Documented and clinically suspected bacterial infection precipitating intensive care unit admission in patients with hematological malignancies: impact on outcome
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To assess the impact of documented and clinically suspected bacterial infection precipitating ICU admission on in-hospital mortality in patients with hematological malignancies.
Design and setting
Prospective observational study in a 14-bed medical ICU at a tertiary university hospital.
A total of 172 consecutive patients with hematological malignancies admitted to the ICU for a life-threatening complication over a 4-year period were categorized into three main groups according to their admission diagnosis (documented bacterial infection, clinically suspected bacterial infection, nonbacterial complications) by an independent panel of three physicians blinded to the patient’s outcome and C-reactive protein levels.
In-hospital and 6-months mortality rates in documented bacterial infection (n=42), clinically suspected bacterial infection (n=40) vs. nonbacterial complications (n=90) were 50.0% and 42.5% vs. 65.6% (p=0.09 and 0.02) and 56.1% and 48.7% vs. 72.1% (p=0.11 and 0.02), respectively. Median baseline C-reactive protein levels in the first two groups were 23 mg/dl and 21.5 mg/dl vs. 10.7 mg/dl (p<0.001 and p=0.001) respectively. After adjustment for the severity of critical and underlying hematological illness and the duration of hospitalization before admission documented (OR 0.20; 95% CI 0.06–0.62, p=0.006) and clinically suspected bacterial infection (OR 0.18; 95% CI 0.06–0.53, p=0.002) were associated with a more favorable outcome than nonbacterial complications.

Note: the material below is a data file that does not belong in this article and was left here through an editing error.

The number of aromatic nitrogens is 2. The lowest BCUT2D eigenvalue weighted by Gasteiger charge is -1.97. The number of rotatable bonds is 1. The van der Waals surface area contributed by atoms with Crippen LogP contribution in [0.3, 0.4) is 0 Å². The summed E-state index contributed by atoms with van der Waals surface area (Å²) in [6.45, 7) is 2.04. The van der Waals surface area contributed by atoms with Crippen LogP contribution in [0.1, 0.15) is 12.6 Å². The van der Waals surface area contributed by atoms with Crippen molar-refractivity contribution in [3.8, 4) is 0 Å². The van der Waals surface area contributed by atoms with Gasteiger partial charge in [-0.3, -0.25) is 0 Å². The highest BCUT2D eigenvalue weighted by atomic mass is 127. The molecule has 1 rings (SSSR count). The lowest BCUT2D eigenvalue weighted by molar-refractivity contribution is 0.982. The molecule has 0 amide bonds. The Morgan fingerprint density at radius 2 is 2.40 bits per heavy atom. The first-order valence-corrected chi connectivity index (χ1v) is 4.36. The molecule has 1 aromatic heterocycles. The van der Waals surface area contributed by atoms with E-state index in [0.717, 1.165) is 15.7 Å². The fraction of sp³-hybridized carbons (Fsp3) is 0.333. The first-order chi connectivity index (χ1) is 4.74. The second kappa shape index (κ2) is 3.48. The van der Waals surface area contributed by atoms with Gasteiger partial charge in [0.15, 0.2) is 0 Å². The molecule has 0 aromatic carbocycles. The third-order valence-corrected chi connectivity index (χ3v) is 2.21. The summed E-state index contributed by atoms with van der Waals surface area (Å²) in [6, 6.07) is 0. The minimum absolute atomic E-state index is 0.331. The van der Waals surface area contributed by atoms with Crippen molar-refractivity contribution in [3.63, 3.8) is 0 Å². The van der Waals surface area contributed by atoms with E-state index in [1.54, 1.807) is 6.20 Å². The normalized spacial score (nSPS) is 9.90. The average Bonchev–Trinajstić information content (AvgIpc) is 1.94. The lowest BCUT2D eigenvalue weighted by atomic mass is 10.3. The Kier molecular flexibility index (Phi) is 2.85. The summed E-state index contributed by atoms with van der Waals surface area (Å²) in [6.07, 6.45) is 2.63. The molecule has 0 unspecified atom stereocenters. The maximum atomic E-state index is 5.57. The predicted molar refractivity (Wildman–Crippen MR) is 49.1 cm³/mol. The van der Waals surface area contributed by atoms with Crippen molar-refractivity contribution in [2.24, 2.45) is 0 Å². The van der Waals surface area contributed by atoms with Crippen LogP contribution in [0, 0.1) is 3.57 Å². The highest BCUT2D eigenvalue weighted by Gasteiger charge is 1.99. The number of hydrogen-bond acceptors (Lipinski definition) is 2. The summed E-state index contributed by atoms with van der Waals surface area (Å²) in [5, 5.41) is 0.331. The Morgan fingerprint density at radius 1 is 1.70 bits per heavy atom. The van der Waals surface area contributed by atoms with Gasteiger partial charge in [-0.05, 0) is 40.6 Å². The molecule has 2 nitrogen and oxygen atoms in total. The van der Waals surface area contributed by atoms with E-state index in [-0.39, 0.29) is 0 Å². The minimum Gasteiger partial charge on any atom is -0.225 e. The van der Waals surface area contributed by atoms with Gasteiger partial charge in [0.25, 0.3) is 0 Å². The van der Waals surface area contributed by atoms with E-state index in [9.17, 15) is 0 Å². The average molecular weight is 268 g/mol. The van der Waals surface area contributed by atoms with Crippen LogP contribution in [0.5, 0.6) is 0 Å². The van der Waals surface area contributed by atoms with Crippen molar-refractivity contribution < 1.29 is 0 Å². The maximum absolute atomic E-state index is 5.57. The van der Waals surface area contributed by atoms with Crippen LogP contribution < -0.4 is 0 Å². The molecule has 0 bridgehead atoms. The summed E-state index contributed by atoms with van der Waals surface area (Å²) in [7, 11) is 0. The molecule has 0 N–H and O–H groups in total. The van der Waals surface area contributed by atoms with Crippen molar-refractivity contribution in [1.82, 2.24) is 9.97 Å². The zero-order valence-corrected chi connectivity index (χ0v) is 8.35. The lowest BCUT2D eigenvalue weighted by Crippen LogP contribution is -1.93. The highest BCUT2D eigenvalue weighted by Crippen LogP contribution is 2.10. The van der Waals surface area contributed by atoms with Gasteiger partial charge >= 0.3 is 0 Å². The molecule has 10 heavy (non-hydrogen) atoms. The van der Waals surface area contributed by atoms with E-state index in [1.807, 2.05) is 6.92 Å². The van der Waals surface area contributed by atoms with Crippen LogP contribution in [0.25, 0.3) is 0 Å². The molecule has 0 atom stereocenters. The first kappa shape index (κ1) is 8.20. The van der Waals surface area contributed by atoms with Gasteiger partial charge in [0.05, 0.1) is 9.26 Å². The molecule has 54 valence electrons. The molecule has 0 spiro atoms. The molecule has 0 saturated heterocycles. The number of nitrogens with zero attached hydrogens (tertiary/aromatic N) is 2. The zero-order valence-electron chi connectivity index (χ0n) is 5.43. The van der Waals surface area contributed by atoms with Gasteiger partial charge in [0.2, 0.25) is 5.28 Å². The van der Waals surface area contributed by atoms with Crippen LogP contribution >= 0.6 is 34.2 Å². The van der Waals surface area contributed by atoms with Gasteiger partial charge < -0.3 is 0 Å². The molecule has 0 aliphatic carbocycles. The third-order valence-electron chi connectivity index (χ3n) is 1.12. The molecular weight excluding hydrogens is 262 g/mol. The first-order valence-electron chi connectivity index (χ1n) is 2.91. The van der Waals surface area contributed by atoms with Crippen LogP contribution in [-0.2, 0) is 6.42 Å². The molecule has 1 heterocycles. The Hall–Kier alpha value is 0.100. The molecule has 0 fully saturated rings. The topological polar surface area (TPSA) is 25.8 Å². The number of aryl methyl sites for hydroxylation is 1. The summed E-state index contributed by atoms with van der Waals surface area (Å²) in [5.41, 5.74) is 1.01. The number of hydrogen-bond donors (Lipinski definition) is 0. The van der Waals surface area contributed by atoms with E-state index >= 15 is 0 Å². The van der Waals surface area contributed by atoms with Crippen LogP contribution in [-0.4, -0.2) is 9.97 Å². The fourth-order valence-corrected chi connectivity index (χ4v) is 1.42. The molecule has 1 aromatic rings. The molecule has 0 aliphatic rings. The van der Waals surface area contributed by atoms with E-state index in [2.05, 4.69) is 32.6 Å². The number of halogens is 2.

Severely ill patients with hematological malignancies admitted to the ICU because of documented or clinically suspected bacterial infection have a better outcome than those admitted with nonbacterial complications. These patients should receive advanced life-supporting therapy for an appropriate period of time